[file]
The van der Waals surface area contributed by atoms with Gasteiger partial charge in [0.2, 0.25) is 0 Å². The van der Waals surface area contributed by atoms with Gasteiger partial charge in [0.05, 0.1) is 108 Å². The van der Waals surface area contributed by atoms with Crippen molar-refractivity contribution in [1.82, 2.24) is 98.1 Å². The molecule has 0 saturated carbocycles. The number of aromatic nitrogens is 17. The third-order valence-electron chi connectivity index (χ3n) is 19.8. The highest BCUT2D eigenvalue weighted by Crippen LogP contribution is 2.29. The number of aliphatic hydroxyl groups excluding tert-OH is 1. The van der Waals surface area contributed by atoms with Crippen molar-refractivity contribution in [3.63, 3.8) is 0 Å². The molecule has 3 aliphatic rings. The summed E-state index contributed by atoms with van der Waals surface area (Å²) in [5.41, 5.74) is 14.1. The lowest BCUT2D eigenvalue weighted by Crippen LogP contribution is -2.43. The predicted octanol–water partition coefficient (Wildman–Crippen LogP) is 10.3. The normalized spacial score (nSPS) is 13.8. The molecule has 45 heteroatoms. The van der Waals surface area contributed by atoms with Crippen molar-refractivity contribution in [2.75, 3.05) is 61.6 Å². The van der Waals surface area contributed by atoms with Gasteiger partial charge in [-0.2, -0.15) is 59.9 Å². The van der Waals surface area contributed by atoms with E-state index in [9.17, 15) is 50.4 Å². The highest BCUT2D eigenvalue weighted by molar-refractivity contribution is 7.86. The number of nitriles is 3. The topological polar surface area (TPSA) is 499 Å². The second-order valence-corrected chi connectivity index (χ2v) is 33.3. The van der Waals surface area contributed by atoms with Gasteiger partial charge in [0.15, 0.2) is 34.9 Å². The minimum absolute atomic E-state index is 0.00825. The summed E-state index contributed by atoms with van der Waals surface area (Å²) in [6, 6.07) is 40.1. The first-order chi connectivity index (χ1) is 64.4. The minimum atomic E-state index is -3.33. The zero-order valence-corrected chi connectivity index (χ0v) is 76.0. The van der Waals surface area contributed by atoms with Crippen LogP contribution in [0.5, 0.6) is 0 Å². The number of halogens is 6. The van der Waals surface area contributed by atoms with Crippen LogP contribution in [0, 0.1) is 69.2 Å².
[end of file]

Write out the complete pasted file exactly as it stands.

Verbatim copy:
The van der Waals surface area contributed by atoms with Gasteiger partial charge in [0.2, 0.25) is 0 Å². The van der Waals surface area contributed by atoms with Gasteiger partial charge in [0.05, 0.1) is 108 Å². The van der Waals surface area contributed by atoms with Crippen molar-refractivity contribution in [1.82, 2.24) is 98.1 Å². The molecule has 0 saturated carbocycles. The number of aromatic nitrogens is 17. The third-order valence-electron chi connectivity index (χ3n) is 19.8. The highest BCUT2D eigenvalue weighted by Crippen LogP contribution is 2.29. The number of aliphatic hydroxyl groups excluding tert-OH is 1. The van der Waals surface area contributed by atoms with Crippen molar-refractivity contribution in [3.63, 3.8) is 0 Å². The molecule has 3 aliphatic rings. The summed E-state index contributed by atoms with van der Waals surface area (Å²) in [5.41, 5.74) is 14.1. The lowest BCUT2D eigenvalue weighted by Crippen LogP contribution is -2.43. The predicted octanol–water partition coefficient (Wildman–Crippen LogP) is 10.3. The normalized spacial score (nSPS) is 13.8. The molecule has 45 heteroatoms. The van der Waals surface area contributed by atoms with Crippen molar-refractivity contribution in [2.75, 3.05) is 61.6 Å². The van der Waals surface area contributed by atoms with Gasteiger partial charge in [-0.2, -0.15) is 59.9 Å². The van der Waals surface area contributed by atoms with E-state index in [9.17, 15) is 50.4 Å². The highest BCUT2D eigenvalue weighted by molar-refractivity contribution is 7.86. The number of nitriles is 3. The topological polar surface area (TPSA) is 499 Å². The second-order valence-corrected chi connectivity index (χ2v) is 33.3. The van der Waals surface area contributed by atoms with Gasteiger partial charge in [0.15, 0.2) is 34.9 Å². The minimum absolute atomic E-state index is 0.00825. The summed E-state index contributed by atoms with van der Waals surface area (Å²) in [6, 6.07) is 40.1. The first-order chi connectivity index (χ1) is 64.4. The minimum atomic E-state index is -3.33. The zero-order valence-corrected chi connectivity index (χ0v) is 76.0. The van der Waals surface area contributed by atoms with Crippen LogP contribution in [0.5, 0.6) is 0 Å². The number of halogens is 6. The van der Waals surface area contributed by atoms with Crippen LogP contribution in [0, 0.1) is 69.2 Å².